BROOKLYN, New York — In Brooklyn, New York a five-year-old startup company called BioLite is transforming the way the world looks at stoves. About the size of a portable grill, the cylindrical BioLite stoves were created for campers as a better alternative to an open fire. But after winning a contest for advanced combustion in Washington, the founders of BioLite realized that their stoves could be revolutionary for global health.
Three billion people in the world cook and heat their homes using biomass fuels such as wood, coal, crop and animal waste. Overexposure to the toxins emitted from these materials causes 4.3 million premature deaths each year.
Burning biomass materials releases harmful pollutants into the air such as soot, carbon monoxide, and other carcinogens. When open fires are used in poorly ventilated and cramped spaces these toxins are inhaled by users at unsafe levels. Particulates from the materials penetrate the lungs and lead to diseases such as pneumonia, stroke, heart disease, pulmonary disease and lung cancer.
The diseases caused by open-fire emissions disproportionately affect those people living in poverty, who cannot purchase controlled stoves. Women and children are impacted the most because they tend to have more proximity to the preparation of food.
In fact—more than 50 percent of the premature deaths caused by biomass pollutants are in children under five years old.
The company says that compared to an open fire BioLite stoves produce 90 percent fewer emissions and use 60 percent less wood while producing the same amount of heat. Replacing an open-fire stove with a BioLite has the potential for significant long-term health benefits for users exposed to biomass toxins. Soon after this idea emerged, BioLite launched pilot programs to bring stoves to impoverished people in Uganda, Ghana and India.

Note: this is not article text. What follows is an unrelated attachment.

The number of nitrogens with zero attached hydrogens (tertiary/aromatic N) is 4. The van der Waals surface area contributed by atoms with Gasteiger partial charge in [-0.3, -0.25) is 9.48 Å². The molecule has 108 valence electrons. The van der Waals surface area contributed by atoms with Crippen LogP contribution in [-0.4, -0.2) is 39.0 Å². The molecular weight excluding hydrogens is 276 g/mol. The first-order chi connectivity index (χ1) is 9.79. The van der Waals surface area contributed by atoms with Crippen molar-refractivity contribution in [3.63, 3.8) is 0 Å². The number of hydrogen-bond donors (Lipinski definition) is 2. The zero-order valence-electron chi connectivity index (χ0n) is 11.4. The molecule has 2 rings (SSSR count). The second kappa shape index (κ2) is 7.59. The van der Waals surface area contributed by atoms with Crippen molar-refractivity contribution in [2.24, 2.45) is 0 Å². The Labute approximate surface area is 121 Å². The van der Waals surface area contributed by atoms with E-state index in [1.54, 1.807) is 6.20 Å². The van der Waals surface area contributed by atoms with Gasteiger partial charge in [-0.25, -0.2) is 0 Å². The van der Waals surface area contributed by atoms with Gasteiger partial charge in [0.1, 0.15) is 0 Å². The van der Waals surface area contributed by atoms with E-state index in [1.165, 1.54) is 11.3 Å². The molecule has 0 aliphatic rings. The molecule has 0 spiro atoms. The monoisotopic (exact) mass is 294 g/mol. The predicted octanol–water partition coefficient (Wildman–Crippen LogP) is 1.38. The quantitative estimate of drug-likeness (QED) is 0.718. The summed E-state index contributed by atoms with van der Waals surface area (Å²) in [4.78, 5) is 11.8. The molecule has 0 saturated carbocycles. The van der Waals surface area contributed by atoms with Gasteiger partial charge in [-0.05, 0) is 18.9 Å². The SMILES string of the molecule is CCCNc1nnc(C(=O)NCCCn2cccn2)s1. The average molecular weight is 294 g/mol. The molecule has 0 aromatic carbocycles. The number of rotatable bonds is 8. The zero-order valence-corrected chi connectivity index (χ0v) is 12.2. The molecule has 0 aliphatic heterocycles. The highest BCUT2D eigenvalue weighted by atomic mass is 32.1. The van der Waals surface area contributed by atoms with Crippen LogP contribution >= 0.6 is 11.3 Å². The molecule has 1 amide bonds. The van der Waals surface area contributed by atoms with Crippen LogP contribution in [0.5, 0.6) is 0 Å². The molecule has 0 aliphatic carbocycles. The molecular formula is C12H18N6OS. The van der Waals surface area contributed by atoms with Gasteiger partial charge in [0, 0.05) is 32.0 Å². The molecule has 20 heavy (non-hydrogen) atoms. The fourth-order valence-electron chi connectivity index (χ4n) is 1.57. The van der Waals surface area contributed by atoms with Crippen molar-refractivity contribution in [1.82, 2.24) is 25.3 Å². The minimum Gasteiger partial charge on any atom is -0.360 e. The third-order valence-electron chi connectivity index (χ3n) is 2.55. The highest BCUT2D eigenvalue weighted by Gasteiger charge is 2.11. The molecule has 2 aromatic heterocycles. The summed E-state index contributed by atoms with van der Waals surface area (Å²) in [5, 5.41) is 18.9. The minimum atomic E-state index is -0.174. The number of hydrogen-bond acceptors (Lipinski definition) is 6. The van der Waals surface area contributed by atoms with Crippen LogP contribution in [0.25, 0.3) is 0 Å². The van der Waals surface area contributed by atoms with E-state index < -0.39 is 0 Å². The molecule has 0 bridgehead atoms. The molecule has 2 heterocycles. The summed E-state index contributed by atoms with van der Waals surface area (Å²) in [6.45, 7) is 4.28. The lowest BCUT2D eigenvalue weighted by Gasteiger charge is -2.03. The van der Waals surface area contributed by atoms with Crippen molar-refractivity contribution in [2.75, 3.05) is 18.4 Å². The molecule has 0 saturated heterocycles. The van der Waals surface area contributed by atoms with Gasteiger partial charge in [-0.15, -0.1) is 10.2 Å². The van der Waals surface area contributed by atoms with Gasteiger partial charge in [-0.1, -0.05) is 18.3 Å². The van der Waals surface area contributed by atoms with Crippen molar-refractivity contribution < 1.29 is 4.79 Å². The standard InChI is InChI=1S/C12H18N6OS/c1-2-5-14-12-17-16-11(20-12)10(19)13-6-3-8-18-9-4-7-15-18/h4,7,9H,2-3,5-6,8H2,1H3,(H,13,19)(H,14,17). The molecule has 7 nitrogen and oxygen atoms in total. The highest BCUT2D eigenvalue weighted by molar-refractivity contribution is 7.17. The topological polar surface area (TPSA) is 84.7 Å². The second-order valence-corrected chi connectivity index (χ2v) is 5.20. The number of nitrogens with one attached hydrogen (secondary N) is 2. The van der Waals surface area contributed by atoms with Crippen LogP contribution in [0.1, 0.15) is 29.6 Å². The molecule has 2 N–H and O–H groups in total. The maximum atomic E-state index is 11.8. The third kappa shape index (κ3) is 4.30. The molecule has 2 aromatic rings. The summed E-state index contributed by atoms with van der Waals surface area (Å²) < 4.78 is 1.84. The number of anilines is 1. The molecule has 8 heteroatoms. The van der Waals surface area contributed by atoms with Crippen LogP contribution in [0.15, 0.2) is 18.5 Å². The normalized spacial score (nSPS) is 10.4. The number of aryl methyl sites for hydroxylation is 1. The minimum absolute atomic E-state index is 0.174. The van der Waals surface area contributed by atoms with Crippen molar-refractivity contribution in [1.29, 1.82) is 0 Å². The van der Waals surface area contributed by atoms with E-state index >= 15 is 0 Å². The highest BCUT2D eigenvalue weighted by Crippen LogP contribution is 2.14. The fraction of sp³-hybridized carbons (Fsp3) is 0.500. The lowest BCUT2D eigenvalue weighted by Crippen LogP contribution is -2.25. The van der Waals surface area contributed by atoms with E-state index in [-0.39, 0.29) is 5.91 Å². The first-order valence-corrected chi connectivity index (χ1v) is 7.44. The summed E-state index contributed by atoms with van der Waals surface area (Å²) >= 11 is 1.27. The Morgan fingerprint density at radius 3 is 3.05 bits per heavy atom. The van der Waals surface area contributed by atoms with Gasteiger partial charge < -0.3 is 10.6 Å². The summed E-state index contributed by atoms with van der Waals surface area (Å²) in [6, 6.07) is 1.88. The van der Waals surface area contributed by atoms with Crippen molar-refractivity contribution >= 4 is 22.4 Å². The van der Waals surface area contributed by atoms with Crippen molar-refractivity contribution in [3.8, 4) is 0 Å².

BioLite stoves sell for $130 in the U.S. and $50 in the pilot countries. The price disparity is what makes BioLite a success in developing countries so far. “Our approach has been how do we take advanced technology, manufacture it in incredibly cost effective ways and then deliver it to poor customers who need them the most,” says Jonathan Cedar, co-founder of BioLite in an article in Inside Climate News.
In this business model, proceeds from selling BioLite stoves to campers in the U.S. subsidize the costs to operate and distribute in emerging markets.
So far BioLite has sold thousands of stoves around the world. Many customers are even buying stoves to start their own businesses.
The BioLite website highlights the story of Erinah Nabisubi, who is a hospital worker and restaurant owner in Uganda. Through a microfinance loan, Nabisubi purchased four BioLite stoves and set up businesses for herself and three family members.
Since BioLite stoves use less biomass than open fire stoves Nabisubi was able to profit quickly and pay back her loan within a year. She also noticed the tangible health benefits from her new stoves.
“We used to buy expensive charcoal or use a lot of firewood for a three stone fire,” Nabisubi says. “The three stone fire gave a lot of smoke – the HomeStove, we don’t see any smoke. I don’t know where the smoke goes! Now we use only small pieces of firewood and save money.”
While research is being done to determine the health benefits to those already possessing BioLite stoves, the company is attracting attention worldwide. Just last year BioLite’s founders spoke at a convention in front of the UN General Assembly and USAID members about their mission.
The company hopes to sell a million stoves within the next four years.
– Celestina Radogno
Sources: BioLite, Inside Climate News, World Health Organization